WOMEN/LYNNE STEWART- Radical Women is asking for support letters and cards to be sent to Lynne Stewart. Stewart is a civil rights attorney and political prisoner who is currently in jail. She has breast cancer and authorities have denied her request for transfer from her Texas prison to the New York City hospital where she received medical attention during a prior bout of breast cancer. Send messages and cards to: Lynne Stewart 53504-054, Federal Medical Center Carswell, P.O. Box 27137, Fort Worth, TX 76127.
Contact: 747 Polk Street, San Francisco, CA 94109; 415-864-1278; RadicalWomenUS@gmail.com; http://lynnestewart.org/; http://www.radicalwomen.org/.
HAITI/WOMEN - Haiti’s government is considering a legal reform measure that would prohibit and punish all sexual assault, including marital rape. MADRE and the International Campaign to Stop Rape & Gender Violence in Conflict are launching a petition to raise international support for this push to address violence against women in Haiti.
Contact: 121 West 27th Street, #301, New York, NY 10001; 212-627-0444; firstname.lastname@example.org; http://www.madre.org.
SYRIA/MIDDLE EAST - The Middle East Children’s Alliance (MECA) is currently seeking funds to assist more than 200,000 refugees fleeing violence in Syria.
FOLK FESTIVAL - The Falcon Ridge Folk Festival will be held August 2-4, in the Berkshires, NY.
Contact: http://www.falconridgefolk.com/; email@example.com.
WAR RESISTERS - The War Resisters League will hold its 90th anniversary conference, Revolutionary Nonviolence: Building Bridges Across Generations and Communities, August 1-4, at Georgetown University. The event will focus on the U.S.’ long history of antimilitarism.
Contact: 339 Lafayette Street, New York, NY 10012; 212-228-0450; firstname.lastname@example.org; http://www.warresisters.org.
POPULAR ECONOMICS - The Center for Popular Economics is holding its 2013 Summer Institute August 4-9 at Hampshire College in Amherst, MA. No background in economics is needed for this intensive training. This year’s theme is, The Care Economy: Building a Just Economy with a Heart.
Contact: Center for Popular Economics, PO Box 785 Amherst, MA 01004; 413-545-0743; email@example.com; www.populareconomics.org.
VETERANS - Veterans for Peace is holding the 28th annual convention August 6-11 in Madison, WI. This year’s theme is, Power To The Peaceful.
DEMOCRACY - The Democracy Convention will take place August 7-11 in Madison, WI. The convention brings together nine conferences including topics such as media, education, defense, race, environment and others.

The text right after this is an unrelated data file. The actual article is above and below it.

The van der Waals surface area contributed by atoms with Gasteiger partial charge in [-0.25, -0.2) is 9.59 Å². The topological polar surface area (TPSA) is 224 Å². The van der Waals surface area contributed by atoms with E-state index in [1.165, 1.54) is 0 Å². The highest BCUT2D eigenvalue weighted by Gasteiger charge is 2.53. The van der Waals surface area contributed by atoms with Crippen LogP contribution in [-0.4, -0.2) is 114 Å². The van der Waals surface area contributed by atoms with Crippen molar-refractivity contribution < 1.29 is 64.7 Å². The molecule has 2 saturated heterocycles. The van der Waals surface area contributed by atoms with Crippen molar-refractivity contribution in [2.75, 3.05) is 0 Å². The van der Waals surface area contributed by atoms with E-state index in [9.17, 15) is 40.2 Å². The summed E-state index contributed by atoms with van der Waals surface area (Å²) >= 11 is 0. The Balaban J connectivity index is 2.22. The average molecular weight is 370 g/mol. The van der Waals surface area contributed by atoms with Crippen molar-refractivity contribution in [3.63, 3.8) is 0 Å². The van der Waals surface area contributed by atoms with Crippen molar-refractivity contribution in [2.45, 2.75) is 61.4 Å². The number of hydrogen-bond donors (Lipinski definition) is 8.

MEN - The 38th National Conference on Men & Masculinity: Forging Justice: Creating Safe, Equal and Accountable Communities, presented in partnership with HAVEN, will be held in Detroit, MI, August 8-10.
Contact: firstname.lastname@example.org; http://www.nomas.org/.
OCCUPY - An Occupy National Gathering will be held in Kalamazoo, MI, August 21-25.
Contact: email@example.com; http://occupynationalgathering.net/.
COMMUNITIES - The Communities Conference is a networking and learning opportunity for co-operative or communal lifestyles, with workshops, events and entertainment; scheduled for August 30-September 2 at the Twin Oaks Community in Louisa, Virginia.
LABOR DAY - The 29th annual Bread and Roses Festival, a celebration of the ethnic diversity and labor history of Lawrence, MA, will be held September 2, in honor of the 1912 Bread and Roses Strike. There will be music, dance, poetry, drama, ethnic food, historical demonstrations, walking & trolley tours.
Contact: PO Box 1137, Lawrence, MA 01842; 978-794-1655; http://www.breadandrosesheritage.org/.
OCCUPY WALL STREET - September 17 is the two-year anniversary of the Occupy Wall Street movement. Events are planned in New York City and worldwide.
TEACHERS - The 13th Annual Conference, “Teaching for Social Justice: The Politics of Pedagogy,” will be held October 12 in San Francisco, CA. The free event features workshops, resources, and free childcare.
Contact: 415-676-7844; firstname.lastname@example.org; http://www.t4sj.org/.
HAITI - International Action, which brings clean water and chlorinators to Haiti, seeks office space capable of housing up to six people and their office equipment.
Contact: Zach Bremer, Zbrehmer@haitiwater.org; 202-488-0735; http://www.haitiwater.org/.
MEDIA - The Union for Democratic Communications and Project Censored are sponsoring a joint conference on media democracy, media activism and social justice to be held November 1-3 at the University of San Francisco. Proposals for presentations, workshops and panels from activists and critical scholars are invited.